Los Angeles Violent Crimes Attorney

Crimes involving violence are the most harshly punished crimes in California.  Many violent crimes are subject to California's three strikes law, leading to substantially enhanced sentences for repeat offenders.  California imposes some of the harshest punishments in the nation on violent offenders.

ASSAULT  (More Aggravated Assault Info)
Assault is one of the most commonly misunderstood crimes.  Pursuant to PC 240, assault does not require any hitting or any injury.  Rather, acting a way likely to produce injury to another while having the present ability to cause the injury.  Assault is a misdemeanor, subject to up to 6 months in a county jail and a fine of up to $1000.  There are many defenses to assault, including self-defense/defense of others, false accusation/misidentification, lack of intent and lack of present ability.  Assault with a Deadly Weapon, or "aggravated assault" PC 245(a)(1) is charged when a weapon is used or when the assault results in a serious injury.  "Aggravated assault" is a "wobbler" and may be charged as either a felony or a misdemeanor.  If charged as a felony, it may also result in a "strike" being charged, having serious consequences for future convictions of any kind.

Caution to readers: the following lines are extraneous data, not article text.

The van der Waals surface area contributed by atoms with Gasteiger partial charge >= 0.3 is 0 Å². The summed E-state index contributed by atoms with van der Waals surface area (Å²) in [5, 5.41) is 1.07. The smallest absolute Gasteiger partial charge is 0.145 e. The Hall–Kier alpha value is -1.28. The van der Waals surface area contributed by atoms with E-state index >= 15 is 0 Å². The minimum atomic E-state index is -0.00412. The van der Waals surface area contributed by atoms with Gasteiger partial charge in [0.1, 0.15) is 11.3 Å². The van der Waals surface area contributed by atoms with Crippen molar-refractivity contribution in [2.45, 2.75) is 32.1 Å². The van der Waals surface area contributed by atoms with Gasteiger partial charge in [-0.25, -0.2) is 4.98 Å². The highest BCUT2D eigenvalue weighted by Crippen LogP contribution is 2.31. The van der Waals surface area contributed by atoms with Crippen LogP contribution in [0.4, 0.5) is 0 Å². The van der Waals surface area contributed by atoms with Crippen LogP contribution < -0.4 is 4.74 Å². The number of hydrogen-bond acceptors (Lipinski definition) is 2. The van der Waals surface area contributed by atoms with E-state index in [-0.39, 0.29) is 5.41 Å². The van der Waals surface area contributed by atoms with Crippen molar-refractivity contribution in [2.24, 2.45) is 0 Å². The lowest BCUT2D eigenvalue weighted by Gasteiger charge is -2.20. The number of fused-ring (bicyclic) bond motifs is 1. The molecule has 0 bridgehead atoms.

Battery is the willful use of force or violence upon another.  PC 242 essentially makes it a misdemeanor to hit another person.  If the use of force or violence causes serious injury, PC 243(d), "aggravated battery" will be charged.  PC 243(d) is a "wobbler" and can be charged as either a misdemeanor or felony, with maximum penalties of up to 4 years in state prison and a possible "strike".  Defenses include: lack of intent, self-defense/defense of others, and that the injuries caused were not serious.

CRIMINAL THREATS (More Criminal Threats Info)